NORMAN — There’s nothing wrong with Je’lon Hornbeak’s vision, but Oklahoma coach Lon Kruger constantly asks his freshman point guard what he’s seeing. The question is asked a lot because it’s the melding process between a coach and his extension on the court.
The pair watch hours worth of game video, with the goal being that the 19-year-old guard comprehend the chaos on the floor the exact same way as his 60-year-old head coach.
“I look at all the things that I miss. You see things like a pass I could’ve made or I could have driven this guy a little harder or I could have shot it. There’s always different things I wasn’t thinking of because it was happening so fast,” Hornbeak said. “Once you look at it on film, you think to improve on it and keep an eye out for what’s happening.”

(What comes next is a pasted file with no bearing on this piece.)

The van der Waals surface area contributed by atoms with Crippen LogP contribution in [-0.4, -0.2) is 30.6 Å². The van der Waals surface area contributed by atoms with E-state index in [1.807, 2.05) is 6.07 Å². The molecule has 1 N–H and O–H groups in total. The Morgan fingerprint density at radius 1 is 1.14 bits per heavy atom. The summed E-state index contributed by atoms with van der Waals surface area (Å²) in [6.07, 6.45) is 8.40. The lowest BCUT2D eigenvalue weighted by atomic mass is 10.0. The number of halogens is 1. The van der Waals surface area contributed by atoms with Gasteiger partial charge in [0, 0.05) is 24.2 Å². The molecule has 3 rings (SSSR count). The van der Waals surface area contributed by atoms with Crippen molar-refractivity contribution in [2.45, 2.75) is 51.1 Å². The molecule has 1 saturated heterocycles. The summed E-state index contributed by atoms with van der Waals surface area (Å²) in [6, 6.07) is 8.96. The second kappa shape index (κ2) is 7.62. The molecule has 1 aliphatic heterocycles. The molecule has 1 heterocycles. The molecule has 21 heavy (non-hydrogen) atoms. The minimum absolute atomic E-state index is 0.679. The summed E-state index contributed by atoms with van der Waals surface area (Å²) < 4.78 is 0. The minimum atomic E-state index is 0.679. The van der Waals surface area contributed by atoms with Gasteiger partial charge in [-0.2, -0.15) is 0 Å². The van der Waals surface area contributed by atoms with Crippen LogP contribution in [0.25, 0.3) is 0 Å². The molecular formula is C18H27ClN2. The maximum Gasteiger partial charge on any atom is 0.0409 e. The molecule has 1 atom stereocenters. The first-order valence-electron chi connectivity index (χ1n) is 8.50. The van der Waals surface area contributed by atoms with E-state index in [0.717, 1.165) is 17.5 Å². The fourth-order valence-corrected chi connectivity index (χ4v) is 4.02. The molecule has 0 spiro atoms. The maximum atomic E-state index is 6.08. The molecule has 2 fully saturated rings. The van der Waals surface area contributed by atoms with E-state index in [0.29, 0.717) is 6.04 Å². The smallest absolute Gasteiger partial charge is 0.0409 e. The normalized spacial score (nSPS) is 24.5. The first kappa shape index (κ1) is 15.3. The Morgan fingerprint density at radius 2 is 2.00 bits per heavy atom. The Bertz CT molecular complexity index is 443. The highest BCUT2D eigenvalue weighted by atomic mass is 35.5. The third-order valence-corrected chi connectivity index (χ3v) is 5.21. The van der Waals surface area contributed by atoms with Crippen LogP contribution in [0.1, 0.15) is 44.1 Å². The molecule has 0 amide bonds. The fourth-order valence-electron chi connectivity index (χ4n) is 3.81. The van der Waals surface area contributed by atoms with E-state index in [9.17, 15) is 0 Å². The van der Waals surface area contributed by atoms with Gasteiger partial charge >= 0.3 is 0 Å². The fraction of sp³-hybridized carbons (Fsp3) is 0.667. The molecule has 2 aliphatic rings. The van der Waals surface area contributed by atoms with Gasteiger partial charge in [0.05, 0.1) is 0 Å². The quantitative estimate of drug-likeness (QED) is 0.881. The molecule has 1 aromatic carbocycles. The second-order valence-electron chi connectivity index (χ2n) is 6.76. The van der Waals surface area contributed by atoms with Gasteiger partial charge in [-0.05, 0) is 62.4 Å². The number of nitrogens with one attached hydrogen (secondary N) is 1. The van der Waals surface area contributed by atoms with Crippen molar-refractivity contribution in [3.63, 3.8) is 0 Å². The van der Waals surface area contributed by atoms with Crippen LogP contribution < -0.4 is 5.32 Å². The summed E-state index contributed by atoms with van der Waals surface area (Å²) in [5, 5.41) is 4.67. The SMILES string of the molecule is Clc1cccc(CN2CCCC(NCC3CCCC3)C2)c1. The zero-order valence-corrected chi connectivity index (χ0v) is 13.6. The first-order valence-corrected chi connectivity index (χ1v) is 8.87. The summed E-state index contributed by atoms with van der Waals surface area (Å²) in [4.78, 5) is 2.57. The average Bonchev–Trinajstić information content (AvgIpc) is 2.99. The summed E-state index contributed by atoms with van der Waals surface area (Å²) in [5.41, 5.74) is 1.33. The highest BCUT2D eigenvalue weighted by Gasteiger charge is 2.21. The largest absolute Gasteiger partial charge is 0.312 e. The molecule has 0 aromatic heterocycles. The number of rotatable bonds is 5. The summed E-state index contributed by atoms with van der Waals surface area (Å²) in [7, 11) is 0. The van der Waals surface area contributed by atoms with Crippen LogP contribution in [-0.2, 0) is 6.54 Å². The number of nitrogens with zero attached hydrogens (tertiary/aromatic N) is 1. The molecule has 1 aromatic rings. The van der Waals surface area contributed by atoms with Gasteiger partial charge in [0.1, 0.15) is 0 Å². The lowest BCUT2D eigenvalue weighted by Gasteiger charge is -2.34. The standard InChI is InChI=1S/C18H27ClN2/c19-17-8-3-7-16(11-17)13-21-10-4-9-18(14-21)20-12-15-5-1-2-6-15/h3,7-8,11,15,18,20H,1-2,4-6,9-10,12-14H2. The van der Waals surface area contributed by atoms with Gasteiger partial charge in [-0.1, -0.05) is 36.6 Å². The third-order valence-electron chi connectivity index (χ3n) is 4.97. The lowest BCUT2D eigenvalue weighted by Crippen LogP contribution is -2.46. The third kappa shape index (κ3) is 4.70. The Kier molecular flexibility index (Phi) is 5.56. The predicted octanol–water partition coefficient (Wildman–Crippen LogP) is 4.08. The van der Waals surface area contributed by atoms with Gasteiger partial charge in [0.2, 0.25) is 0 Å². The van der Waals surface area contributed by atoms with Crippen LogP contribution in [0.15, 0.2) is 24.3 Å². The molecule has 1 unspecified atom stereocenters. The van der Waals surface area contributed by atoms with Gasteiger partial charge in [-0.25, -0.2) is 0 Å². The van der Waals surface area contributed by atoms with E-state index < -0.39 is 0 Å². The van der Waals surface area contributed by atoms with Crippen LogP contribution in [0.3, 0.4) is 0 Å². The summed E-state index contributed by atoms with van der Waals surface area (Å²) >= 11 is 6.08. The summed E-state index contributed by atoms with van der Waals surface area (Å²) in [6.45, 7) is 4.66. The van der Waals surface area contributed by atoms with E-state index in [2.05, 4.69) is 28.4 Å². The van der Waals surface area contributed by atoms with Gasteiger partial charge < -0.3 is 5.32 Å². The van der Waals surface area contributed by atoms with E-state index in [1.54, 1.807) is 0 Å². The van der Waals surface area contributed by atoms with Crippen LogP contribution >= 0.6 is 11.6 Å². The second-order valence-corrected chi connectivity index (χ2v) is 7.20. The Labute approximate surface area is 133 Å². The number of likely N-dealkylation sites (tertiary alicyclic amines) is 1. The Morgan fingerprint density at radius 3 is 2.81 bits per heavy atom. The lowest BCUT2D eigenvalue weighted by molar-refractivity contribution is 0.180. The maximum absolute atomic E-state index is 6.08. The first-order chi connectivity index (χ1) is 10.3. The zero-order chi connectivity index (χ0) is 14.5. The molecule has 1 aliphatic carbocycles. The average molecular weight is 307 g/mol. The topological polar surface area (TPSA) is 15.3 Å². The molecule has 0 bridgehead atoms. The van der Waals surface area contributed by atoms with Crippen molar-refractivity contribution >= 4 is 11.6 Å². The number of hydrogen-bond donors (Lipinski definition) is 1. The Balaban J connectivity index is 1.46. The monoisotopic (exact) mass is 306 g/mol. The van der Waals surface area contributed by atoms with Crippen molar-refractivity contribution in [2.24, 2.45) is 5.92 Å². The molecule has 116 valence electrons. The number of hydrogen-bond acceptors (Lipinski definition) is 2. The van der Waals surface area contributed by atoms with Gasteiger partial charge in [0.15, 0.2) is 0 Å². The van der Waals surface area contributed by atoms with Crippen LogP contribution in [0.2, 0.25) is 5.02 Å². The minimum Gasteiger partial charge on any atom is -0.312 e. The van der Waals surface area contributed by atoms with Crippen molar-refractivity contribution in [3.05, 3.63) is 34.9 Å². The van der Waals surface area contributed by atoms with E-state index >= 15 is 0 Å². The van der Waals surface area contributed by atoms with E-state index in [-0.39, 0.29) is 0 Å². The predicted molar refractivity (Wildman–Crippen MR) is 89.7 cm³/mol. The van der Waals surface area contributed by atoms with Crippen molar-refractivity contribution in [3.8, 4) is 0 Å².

Every college point guard goes through this process. It makes their freshman season the most difficult of any player on the roster. Some pick it up by the middle of their first season. Others need several years before everything settles. Some never sync in. The ability to control the pace of a game, to swiftly recognize a defense has changed and instantly understand the risk versus reward of a pass doesn’t have an exact formula.
The game they played in high school and AAU circuit landed them a scholarship. However, they must adjust from being a basketball player — a scorer — to the one that runs the team. Kruger, who is in his 27th season as a college basketball head coach, admits it’s not a job many freshmen can handle.
“Ideally, you wouldn’t plan on that, typically,” he said. “Je’lon has a great feel for the game and that helps. He has a good feel for what’s going on.”